Welcome to 2012! We hope you’re as excited as we are to get the year off to a start with fresh minds and rejuvenated souls. The Flat Art Studios team is ready to click our way into the new year but before we begin, here’s a quick flashback to 2011. Our festive greetings card with its retro barbershop theme proved to be quite a success. This is our story of the team’s transformation into chic city slickers from a bygone era.
The prospect of waking up early on a Sunday morning to head off to work is enough to make any person pull up the covers and hit the snooze button but on 27 November the team all but jumped out of their beds. It was the day of our shoot and we couldn’t wait to see everything finally come together.
The preparations had been a joint venture. Lee and I had spent the previous weeks ensconced in rows of vintage clothing, shrouded in soft clouds of dust as we searched for hidden treasures to return to their former glory. We scoured the city for suitable props as we travelled into an era of forgotten glamour and old-fashioned charm. Dawie and Michael liaised with the friendly and likable owner of the barbershop – Yogi, while making notes of space available and possible lighting setup. Kirk raided his dad’s wardrobe and brought to work a myriad of colourful ties and striped suspenders while Willem sourced a vogue cigarette holder and a wooden pipe. Donna oversaw the whole process and made sure everyone was doing their part and keeping in line.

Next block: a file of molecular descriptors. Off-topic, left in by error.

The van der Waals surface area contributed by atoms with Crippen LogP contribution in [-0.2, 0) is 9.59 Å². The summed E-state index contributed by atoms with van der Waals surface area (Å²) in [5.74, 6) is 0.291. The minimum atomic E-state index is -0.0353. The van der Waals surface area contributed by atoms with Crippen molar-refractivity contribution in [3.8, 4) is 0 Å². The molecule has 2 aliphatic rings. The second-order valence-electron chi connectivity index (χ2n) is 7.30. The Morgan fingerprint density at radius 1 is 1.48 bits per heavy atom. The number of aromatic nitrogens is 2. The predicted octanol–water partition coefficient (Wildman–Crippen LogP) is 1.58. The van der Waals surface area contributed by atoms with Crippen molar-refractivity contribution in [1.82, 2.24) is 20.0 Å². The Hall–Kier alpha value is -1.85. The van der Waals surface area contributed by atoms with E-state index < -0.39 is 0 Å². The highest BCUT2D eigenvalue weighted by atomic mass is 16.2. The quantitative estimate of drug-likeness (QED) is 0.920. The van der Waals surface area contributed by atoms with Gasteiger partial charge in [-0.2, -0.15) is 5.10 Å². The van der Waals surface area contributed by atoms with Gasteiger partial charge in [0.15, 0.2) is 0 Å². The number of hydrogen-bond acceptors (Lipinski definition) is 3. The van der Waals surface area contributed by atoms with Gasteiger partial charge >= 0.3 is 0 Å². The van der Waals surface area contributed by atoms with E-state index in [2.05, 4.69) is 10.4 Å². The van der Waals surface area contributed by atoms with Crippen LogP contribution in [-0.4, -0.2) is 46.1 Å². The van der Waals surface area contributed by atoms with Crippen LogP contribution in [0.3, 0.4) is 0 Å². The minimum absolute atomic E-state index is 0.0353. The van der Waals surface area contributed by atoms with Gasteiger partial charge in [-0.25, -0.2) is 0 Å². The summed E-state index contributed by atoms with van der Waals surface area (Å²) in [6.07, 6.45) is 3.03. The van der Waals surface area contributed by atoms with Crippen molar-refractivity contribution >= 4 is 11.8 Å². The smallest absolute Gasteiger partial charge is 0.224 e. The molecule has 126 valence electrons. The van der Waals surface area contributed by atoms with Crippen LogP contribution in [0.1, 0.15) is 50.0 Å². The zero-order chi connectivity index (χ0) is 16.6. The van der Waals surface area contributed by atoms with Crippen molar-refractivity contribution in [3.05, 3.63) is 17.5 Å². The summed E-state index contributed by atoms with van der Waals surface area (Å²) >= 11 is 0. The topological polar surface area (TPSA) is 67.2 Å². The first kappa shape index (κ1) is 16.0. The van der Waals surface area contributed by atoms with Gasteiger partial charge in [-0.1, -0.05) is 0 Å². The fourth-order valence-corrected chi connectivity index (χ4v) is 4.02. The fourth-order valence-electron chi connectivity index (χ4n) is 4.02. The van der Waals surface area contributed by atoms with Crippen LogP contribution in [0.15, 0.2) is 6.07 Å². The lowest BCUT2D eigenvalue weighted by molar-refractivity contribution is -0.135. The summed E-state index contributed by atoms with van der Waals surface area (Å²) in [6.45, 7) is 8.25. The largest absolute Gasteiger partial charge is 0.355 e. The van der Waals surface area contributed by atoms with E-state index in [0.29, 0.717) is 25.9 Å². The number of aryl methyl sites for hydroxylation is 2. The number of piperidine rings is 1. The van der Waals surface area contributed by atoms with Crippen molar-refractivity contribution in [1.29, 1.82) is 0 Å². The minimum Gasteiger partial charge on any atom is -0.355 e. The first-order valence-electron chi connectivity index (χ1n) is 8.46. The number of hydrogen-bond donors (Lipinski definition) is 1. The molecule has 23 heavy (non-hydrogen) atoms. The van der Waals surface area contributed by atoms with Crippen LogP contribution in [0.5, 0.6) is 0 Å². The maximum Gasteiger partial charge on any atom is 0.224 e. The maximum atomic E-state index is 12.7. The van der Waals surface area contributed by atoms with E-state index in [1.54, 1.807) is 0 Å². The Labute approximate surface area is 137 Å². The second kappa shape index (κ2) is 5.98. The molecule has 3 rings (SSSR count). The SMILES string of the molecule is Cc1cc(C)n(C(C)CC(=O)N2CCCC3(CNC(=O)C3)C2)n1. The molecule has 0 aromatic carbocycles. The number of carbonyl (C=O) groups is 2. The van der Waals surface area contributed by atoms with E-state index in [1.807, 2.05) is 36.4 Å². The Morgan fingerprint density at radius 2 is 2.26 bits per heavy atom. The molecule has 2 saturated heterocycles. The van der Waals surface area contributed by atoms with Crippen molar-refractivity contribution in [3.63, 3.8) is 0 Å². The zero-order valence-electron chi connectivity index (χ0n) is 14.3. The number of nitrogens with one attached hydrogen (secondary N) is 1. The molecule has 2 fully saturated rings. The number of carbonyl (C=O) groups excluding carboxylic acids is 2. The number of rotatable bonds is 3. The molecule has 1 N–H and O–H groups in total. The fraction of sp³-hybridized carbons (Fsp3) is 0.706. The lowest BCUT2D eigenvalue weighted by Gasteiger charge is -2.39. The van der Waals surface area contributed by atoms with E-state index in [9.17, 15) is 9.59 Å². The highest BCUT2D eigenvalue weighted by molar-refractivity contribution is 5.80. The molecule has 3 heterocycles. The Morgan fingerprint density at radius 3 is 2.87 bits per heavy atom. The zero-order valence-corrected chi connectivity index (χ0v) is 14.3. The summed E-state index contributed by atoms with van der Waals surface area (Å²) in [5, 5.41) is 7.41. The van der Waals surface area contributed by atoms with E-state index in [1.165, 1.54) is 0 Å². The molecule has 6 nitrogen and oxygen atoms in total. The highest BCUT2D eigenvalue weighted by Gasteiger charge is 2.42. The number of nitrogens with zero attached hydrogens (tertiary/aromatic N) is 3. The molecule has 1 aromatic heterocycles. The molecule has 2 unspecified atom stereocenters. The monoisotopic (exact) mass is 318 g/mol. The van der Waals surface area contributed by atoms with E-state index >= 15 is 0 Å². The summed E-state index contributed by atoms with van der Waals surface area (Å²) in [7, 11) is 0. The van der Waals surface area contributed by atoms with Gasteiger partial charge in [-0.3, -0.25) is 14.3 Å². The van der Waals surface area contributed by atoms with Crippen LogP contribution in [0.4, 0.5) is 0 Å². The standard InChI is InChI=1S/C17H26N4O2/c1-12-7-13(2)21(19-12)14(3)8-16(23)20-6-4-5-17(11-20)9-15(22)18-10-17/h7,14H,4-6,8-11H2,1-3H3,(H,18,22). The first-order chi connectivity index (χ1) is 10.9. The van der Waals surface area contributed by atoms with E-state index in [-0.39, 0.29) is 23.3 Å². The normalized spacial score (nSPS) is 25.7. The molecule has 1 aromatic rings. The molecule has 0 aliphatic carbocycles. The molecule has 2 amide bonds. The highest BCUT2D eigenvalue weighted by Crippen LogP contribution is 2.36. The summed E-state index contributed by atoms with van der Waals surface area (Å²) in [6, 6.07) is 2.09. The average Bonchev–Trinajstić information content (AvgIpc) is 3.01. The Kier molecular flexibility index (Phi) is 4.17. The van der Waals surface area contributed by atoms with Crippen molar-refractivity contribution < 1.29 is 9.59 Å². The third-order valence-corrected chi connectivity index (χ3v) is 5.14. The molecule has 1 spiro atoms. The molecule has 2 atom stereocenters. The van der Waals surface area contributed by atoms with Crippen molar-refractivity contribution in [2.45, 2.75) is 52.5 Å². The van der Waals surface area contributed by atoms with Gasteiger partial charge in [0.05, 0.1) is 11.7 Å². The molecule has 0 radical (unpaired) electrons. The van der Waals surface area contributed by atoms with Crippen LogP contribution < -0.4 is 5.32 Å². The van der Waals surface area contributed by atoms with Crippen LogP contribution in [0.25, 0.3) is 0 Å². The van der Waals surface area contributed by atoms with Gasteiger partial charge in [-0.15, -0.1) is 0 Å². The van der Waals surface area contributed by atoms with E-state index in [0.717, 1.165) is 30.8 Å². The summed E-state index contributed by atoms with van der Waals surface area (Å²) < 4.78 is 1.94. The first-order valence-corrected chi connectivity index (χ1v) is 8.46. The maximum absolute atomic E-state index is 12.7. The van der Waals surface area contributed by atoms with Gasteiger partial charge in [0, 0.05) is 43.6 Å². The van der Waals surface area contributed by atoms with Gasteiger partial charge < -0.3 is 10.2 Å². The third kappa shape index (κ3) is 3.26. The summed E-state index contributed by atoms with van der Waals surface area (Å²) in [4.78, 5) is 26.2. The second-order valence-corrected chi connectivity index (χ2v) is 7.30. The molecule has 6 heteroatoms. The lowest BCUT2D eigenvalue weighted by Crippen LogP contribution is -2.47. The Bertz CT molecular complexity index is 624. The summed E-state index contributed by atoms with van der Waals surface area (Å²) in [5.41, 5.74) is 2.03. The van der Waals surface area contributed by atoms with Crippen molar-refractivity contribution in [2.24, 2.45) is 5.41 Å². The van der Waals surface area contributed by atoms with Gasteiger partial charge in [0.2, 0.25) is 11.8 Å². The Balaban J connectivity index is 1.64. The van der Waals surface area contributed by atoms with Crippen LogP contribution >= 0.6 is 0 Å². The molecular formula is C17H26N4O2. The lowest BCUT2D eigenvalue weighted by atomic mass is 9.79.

Soon the office was overflowing with fur coats, long strings of pearls and elbow high gloves, not to mention a wooden coat stand and an old-fashioned telephone. Fortunately, however, Donna’s desk is always in such a state that no one noticed the strange new additions and we managed to keep the theme of the card a secret.
When the day for the shoot rolled round we had complete outfits and props for everyone, carefully selected and fitted according to the 1920’s decade. All that was needed was the correct hair and makeup to complete the look. Marzanne Gericke worked her magic on us managing to curl Lee’s usually straight hair, tame Donna’s stubborn curls and shape the guy’s rugged facial hair. This didn’t include Willem though who, taking matters into his own hands, emptied an entire bottle of gel as he tweaked and twisted his moustache. Marzanne did the makeup flawlessly and after half an hour working on my face she pulled back with a gasp and exclaimed with exhilaration that I looked like a drug addict; it was just the look she was going for. Well if she was happy so were we.
All dolled up, we headed to the barbershop where the guys and our assistant, Daniela Zondagh, were already busy setting up. As we arrived Dawie told us we would only need to use flash in addition to the daylight streaming through the large windows. Fortunate for us we had gained the attention of a guy dressed in a clown suit who was more than willing to help us perform our act by holding the flash for us.
Mother nature was not fully on our side though as a fierce wind raged down Buitengracht Street threatening to set off with us as its cargo and the skrim as its sail. Fortunately Willem, Kirk and Daniela managed to clamp the skrim down and Marzanne was left to guard the ship as we took our places inside. By this stage we had attracted the attention of numerous passersby and amused car guards who couldn’t keep from turning their heads towards the dramatic scene.
At last the stage was set, the curtains were up and we were ready for our grand performance as Daniela pressed the final click…. just under 100 times to ensure everyone and everything looked just right. A few hours later with high spirits, sore cheeks and furrowed foreheads (depending on the facial expression chosen) we took our final bow and set off back to the studio confident we had got the perfect shot.